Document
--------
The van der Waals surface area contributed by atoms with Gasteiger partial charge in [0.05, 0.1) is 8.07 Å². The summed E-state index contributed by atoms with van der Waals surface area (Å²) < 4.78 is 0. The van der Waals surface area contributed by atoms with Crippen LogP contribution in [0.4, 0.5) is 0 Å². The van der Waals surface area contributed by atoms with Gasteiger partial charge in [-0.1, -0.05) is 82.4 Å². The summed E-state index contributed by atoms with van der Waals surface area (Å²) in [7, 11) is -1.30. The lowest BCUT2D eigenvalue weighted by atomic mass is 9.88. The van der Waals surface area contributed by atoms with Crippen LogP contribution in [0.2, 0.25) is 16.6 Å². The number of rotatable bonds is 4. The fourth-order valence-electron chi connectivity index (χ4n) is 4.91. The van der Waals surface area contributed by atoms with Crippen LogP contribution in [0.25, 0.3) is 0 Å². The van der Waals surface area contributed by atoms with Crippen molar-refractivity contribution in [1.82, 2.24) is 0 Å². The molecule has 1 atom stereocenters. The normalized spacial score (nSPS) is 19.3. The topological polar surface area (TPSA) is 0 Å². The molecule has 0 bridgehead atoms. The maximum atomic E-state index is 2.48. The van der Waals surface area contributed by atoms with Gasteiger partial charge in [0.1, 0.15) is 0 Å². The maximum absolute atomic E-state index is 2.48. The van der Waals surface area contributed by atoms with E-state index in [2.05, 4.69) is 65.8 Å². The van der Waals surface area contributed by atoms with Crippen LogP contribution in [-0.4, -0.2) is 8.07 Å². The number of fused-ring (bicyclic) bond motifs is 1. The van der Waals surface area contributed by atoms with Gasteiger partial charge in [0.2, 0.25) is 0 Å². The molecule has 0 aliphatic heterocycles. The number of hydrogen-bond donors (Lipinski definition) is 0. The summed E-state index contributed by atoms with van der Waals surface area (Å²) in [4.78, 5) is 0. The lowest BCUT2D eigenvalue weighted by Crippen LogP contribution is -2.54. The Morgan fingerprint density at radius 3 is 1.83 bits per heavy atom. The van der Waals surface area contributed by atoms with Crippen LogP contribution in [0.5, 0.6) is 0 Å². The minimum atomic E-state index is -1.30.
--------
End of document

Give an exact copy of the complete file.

The van der Waals surface area contributed by atoms with Gasteiger partial charge in [0.05, 0.1) is 8.07 Å². The summed E-state index contributed by atoms with van der Waals surface area (Å²) < 4.78 is 0. The van der Waals surface area contributed by atoms with Crippen LogP contribution in [0.4, 0.5) is 0 Å². The van der Waals surface area contributed by atoms with Gasteiger partial charge in [-0.1, -0.05) is 82.4 Å². The summed E-state index contributed by atoms with van der Waals surface area (Å²) in [7, 11) is -1.30. The lowest BCUT2D eigenvalue weighted by atomic mass is 9.88. The van der Waals surface area contributed by atoms with Crippen LogP contribution in [0.2, 0.25) is 16.6 Å². The number of rotatable bonds is 4. The fourth-order valence-electron chi connectivity index (χ4n) is 4.91. The van der Waals surface area contributed by atoms with Crippen LogP contribution in [0.25, 0.3) is 0 Å². The van der Waals surface area contributed by atoms with Crippen molar-refractivity contribution in [1.82, 2.24) is 0 Å². The molecule has 1 atom stereocenters. The normalized spacial score (nSPS) is 19.3. The topological polar surface area (TPSA) is 0 Å². The molecule has 0 bridgehead atoms. The maximum atomic E-state index is 2.48. The van der Waals surface area contributed by atoms with Gasteiger partial charge in [0.1, 0.15) is 0 Å². The maximum absolute atomic E-state index is 2.48. The van der Waals surface area contributed by atoms with E-state index in [2.05, 4.69) is 65.8 Å². The van der Waals surface area contributed by atoms with Crippen LogP contribution in [-0.4, -0.2) is 8.07 Å². The number of fused-ring (bicyclic) bond motifs is 1. The van der Waals surface area contributed by atoms with Gasteiger partial charge in [0.2, 0.25) is 0 Å². The molecule has 0 aliphatic heterocycles. The number of hydrogen-bond donors (Lipinski definition) is 0. The summed E-state index contributed by atoms with van der Waals surface area (Å²) in [4.78, 5) is 0. The lowest BCUT2D eigenvalue weighted by Crippen LogP contribution is -2.54. The Morgan fingerprint density at radius 3 is 1.83 bits per heavy atom. The van der Waals surface area contributed by atoms with Crippen LogP contribution in [0.5, 0.6) is 0 Å². The minimum atomic E-state index is -1.30.